capillary networks in deployment of IoT

If we want to manage those devices in the similar fashion as that of mobile phones, then we need to use Capillary Gateways. Capillary Gateways acts as a bridge and connects other networks with the 5G system. Capillary Gateways are fixed installations, but a mobile phone can be used to connect to the things nearby. In order to install, configure and manage those devices, the devices need to be automated. By automating the device we mean the system needs to adjust whenever devices are added, lost or moving.

capillary networks in IoT networks

It is concluded that connection to the network plays a vital role in the deployment of IoT. Capillary networks are a smart way to connect the billions of things and devices that need connectivity. In order to optimize the network usage, it automatically manages the connectivity between devices and gateways in the network. This technology supports short-range radio technologies, which are easy to deploy with different topologies, such as star and mesh for example Bluetooth, WiFi and 802.15.4. Moreover, the modern Bluetooth Low Energy mesh technology can be used for capillary connectivity.

We provide an extensive training course about IoT networking. This course covers major aspects of IoT, Machine to Machine (M2M) Communication and Big Data Analytic techniques for IoT.


About Author:

Dr. Hafiz Yasar Lateef – one of the founding members of TelXperts – has several years of experience on Internet of Things (IoT), smart cities, big data analytics and smart cities verticals. He is a Member of IEEE Communications Society and frequently features as a keynote speaker at various international conferences and workshops. His expertise encompass Internet of Things, Big Data Analytics, LTE radio network planning and optimization, Small cells & DAS planning & Optimization, Self-Organizing Networks (SON) and Green cellular networks. Dr. Hafiz Yasar Lateef’s Biography has been featured on Bristol Who’s Who famous personalities registry for his excellent research work in the field of Telecommunication. His work on the areas of MIMO techniques for wireless networks, Green Cellular Networks and Self-Organizing cellular networks have already found their way into telecommunication standards. He has authored and co-authored numerous international journals and conference papers in the field of LTE/LTE-Advanced wireless networks.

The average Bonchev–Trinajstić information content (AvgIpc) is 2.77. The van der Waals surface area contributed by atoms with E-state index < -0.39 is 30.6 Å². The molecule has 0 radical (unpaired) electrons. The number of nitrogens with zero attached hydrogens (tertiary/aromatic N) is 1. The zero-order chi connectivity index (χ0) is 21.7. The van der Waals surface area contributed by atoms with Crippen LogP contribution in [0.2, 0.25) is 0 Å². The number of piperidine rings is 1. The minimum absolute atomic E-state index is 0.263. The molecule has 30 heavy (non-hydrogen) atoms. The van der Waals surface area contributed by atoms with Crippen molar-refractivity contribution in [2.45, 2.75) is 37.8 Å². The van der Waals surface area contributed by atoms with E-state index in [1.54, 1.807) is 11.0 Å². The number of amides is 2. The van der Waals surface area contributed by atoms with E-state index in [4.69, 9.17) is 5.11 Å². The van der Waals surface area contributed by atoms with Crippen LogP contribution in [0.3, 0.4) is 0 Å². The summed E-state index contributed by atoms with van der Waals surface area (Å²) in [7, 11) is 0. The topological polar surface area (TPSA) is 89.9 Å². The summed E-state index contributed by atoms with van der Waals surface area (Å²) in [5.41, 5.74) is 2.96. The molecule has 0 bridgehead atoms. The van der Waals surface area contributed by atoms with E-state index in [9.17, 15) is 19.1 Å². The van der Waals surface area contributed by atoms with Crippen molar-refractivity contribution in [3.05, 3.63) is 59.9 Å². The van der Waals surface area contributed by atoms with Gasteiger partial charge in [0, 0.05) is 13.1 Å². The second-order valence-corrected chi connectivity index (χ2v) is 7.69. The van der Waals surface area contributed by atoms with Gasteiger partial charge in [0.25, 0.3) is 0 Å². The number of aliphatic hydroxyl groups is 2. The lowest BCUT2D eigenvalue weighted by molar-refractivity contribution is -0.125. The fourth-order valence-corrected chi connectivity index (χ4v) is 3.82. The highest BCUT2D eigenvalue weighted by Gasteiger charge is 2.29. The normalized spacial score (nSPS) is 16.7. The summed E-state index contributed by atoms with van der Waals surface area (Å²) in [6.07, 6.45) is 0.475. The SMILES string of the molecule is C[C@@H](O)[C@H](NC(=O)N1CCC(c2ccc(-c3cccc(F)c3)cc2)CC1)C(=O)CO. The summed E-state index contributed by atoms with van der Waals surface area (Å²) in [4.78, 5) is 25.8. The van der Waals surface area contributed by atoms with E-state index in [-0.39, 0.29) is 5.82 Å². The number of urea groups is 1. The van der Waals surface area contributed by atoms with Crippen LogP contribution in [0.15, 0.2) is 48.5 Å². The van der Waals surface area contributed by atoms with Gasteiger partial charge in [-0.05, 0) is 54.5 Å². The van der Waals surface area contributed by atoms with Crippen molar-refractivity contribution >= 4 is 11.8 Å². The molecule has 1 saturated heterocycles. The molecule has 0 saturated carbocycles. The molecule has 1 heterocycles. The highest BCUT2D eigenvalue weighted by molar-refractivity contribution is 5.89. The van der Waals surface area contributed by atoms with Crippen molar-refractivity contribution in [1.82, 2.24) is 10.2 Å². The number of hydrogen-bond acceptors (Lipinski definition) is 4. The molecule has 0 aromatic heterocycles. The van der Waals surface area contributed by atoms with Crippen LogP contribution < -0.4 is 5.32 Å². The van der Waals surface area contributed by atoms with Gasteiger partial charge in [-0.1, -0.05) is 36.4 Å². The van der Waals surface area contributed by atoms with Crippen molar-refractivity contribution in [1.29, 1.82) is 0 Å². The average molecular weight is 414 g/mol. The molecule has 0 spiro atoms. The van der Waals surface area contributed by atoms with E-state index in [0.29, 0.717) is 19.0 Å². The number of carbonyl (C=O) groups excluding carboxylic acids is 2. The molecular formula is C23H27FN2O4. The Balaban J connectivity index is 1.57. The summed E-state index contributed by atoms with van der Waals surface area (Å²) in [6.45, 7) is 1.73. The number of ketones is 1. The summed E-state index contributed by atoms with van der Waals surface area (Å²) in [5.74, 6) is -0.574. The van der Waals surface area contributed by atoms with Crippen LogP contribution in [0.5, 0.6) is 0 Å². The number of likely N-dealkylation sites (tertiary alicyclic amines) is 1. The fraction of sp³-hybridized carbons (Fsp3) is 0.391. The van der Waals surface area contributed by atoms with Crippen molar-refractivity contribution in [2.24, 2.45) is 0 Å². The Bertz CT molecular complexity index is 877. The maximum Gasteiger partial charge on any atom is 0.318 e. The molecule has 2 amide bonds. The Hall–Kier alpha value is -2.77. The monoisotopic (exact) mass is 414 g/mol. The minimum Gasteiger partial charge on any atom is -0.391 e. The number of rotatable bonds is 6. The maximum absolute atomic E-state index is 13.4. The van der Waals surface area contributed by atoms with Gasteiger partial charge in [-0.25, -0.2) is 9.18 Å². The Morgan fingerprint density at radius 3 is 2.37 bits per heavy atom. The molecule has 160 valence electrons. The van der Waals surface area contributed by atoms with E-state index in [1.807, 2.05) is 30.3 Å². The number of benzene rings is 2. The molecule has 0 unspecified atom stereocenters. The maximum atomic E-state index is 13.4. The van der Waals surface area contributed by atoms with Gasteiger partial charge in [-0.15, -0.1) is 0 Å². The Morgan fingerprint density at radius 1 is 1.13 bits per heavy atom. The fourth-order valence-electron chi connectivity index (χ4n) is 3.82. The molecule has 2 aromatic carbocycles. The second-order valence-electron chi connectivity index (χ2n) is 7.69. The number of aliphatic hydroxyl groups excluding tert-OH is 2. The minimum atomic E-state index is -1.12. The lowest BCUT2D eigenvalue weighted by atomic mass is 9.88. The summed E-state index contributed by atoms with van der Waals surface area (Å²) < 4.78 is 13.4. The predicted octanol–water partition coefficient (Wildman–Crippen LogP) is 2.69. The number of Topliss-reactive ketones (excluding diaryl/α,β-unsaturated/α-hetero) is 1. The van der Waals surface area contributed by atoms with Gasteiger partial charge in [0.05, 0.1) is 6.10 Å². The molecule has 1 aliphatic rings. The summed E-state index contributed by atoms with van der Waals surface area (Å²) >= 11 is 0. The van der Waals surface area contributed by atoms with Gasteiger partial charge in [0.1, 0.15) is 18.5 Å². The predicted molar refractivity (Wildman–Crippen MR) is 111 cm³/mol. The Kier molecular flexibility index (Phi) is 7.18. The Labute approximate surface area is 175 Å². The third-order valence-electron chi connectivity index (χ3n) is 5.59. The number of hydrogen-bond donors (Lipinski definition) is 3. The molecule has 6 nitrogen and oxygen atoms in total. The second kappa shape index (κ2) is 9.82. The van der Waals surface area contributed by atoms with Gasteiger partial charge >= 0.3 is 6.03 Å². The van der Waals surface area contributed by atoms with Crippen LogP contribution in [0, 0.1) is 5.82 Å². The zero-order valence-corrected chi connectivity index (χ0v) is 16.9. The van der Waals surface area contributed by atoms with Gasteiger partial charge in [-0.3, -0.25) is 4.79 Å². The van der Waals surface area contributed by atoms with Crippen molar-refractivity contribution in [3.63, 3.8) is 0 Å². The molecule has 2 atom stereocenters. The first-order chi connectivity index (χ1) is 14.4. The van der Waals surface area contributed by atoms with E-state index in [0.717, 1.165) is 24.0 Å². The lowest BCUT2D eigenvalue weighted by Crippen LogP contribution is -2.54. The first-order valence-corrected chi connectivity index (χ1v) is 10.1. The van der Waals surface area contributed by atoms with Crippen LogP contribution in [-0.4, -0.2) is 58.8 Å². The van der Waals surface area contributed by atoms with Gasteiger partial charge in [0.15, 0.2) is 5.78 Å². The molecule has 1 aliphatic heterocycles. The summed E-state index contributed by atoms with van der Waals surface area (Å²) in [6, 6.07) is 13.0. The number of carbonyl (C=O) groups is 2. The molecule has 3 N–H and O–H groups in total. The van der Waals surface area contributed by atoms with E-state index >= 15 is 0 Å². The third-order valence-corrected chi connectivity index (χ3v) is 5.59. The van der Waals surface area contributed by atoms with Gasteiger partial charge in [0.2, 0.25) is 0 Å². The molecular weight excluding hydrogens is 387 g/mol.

Dr. Yasar holds a Doctorate degree in the field of Telecommunications from University of Leeds, UK. He has participated in various international projects on future wireless networks in collaboration with ZTE Corporation, Texas A&M, Politecnico Di Torino Italy, King’s College London, CTTC Spain and CCSR University of Surrey. In the past, he held various roles at ZTE Corporation, University of Leeds, UK, University of Bedfordshire, UK, Qatar University, QMIC and Texas A&M, Curtin University, Australia.

Internet-of-Everything and Smart-cities Archive

telxperts telecom trainings


Internet of Things (IoT) Overview

The Internet of Things (IoT) is the interconnection of uniquely identifiable embedded computing devices within the exisitng internet infrastructure. Internet of Things ”means“ a world-wide network of interconnected objects uniquely addressable, based on standard communication protocols.

intenret of things

The new rule for the future is going to be, “anything that can be connected, will be connected.”  But why on earth would you want so many connected devices talking to each other? To increase efficiency, energy, time, cost, resources and sustainable life.

iot course

IoT Protocol Stack

iot architecture

Wireless Technologies for IoT

iot training course

IoT/IoE Protocols

iot protocols

IoT Devices Gateway Capabilities

ioe online training

IoT Data Management Capabilities

iot data intelligence

IoT Context Processing & Analysis

iot context

IoT Cloud Architecture

Iot cloud

IoT Cloud Data Acquisition

iot with iphone ios

IoT Evolution & Market Trends

ioe course

IoT Smart Grid

smart grid

 

To know more about IOT Applications for Smart Cities, Security Challenges, and Smart Cities Technologies, you can join our Smart Cities Essential Courses here.